Accused of fighting a lackluster election campaign, British Prime Minister David Cameron has turned up the passion in its dying days but risks having left it too late to convince voters.
Opinion polls suggest Cameron’s center-right Conservatives may not have done enough to stay in power on May 7, potentially putting him out of a job at the age of 48. That would be a rare failure in the life of a man whose privileged background has led to accusations from critics that he cannot identify with the lives of most Britons.
Going into the campaign, it looked like Eton and Oxford-educated Cameron held most of the trump cards. His coalition government, which took power in 2010, led Britain out of a double-dip recession and the Conservatives built their campaign around their “long-term economic plan” for recovery. He was also facing an opponent, Labour’s Ed Miliband, whose geeky image had failed to connect with voters.
But as the polls remained stubbornly at level pegging, criticism grew that the Conservatives were fighting a sterile, safety first campaign, while Miliband showed a new self-assurance on the stump. In the final days, Cameron has literally rolled up his sleeves for a series of apparently unscripted, high-energy speeches, vowing to “work the hardest I’ve ever worked in my life” for victory.
“Let’s not write the prime minister off just yet. Cameron has, in the past, been able to turn it on for the big occasion, and might still be able to do it again,” Tim Bale, politics professor at Queen Mary University of London, wrote this week.
The son of a stockbroker, Cameron was educated at Eton, the school later attended by Princes William and Harry, and Oxford University, where he was admitted to the Bullingdon Club, a hard-drinking, socially exclusive student group. After university, Cameron worked for the Conservatives as an adviser before a stint in public relations, which ended when he was elected to parliament in 2001.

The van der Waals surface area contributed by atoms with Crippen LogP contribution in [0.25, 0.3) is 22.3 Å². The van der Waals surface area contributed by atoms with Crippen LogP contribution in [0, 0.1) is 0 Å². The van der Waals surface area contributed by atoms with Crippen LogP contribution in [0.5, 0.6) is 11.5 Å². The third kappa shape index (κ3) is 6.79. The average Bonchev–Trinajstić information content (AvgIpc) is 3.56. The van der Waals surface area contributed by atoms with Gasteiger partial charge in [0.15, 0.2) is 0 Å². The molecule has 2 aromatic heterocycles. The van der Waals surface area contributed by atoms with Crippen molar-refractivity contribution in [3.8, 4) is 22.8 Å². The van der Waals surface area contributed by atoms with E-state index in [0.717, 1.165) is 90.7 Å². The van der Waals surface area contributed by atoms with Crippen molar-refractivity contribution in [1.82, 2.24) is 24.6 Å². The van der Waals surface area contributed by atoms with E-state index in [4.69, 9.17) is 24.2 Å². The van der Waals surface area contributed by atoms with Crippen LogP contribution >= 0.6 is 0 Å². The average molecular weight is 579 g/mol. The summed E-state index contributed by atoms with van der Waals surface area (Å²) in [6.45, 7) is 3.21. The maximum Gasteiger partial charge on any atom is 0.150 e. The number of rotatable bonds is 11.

Cameron rose swiftly in the Conservatives—then struggling badly against Tony Blair’s Labour government—and was elected leader against the odds in 2005. After winning the leadership at the age of 39, he tried to “detoxify” the party brand by avoiding traditional rightwing issues like immigration and stressing a more liberal agenda. He posed with husky dogs at the North Pole to highlight his green credentials, while his respect for public services was underlined by the care his disabled son Ivan received from the state-run National Health Service (NHS).
Ivan, who had cerebral palsy and severe epilepsy, died aged six in 2009. Cameron is married to Samantha, a design executive, and the couple has three surviving children.
At the 2010 general election, Cameron became Britain’s youngest prime minister in 200 years but the Conservatives did not win enough seats to govern alone. Instead, they had to team up with the centrist Liberal Democrats for Britain’s first coalition government since World War II.
At home, the coalition has been defined by unpopular spending cuts, while foreign policy was dominated by wrangling over Britain’s role in the E.U. Abroad, following long military campaigns in Iraq and Afghanistan, Britain played a smaller role on the world stage under Cameron.
Cameron is often accused of being an “essay crisis” leader—one who leaves it to the last minute to tackle problems, like a student staying up all night to finish a piece of work on time. His career is dotted with examples of him snatching victory from the jaws of defeat, most recently when he offered the Scottish Parliament extra powers to fend off a “Yes” vote in the independence referendum.
But even if he does make this trick work one more time by keeping his job after May 7, the clock is already ticking on his career. Cameron said during the campaign that he would not carry on as prime minister beyond 2020 and identified several possible successors. These included the charismatic London Mayor Boris Johnson, ironically a contemporary of Cameron at Eton and Oxford, who some Conservative M.P.s hope will appeal to more voters.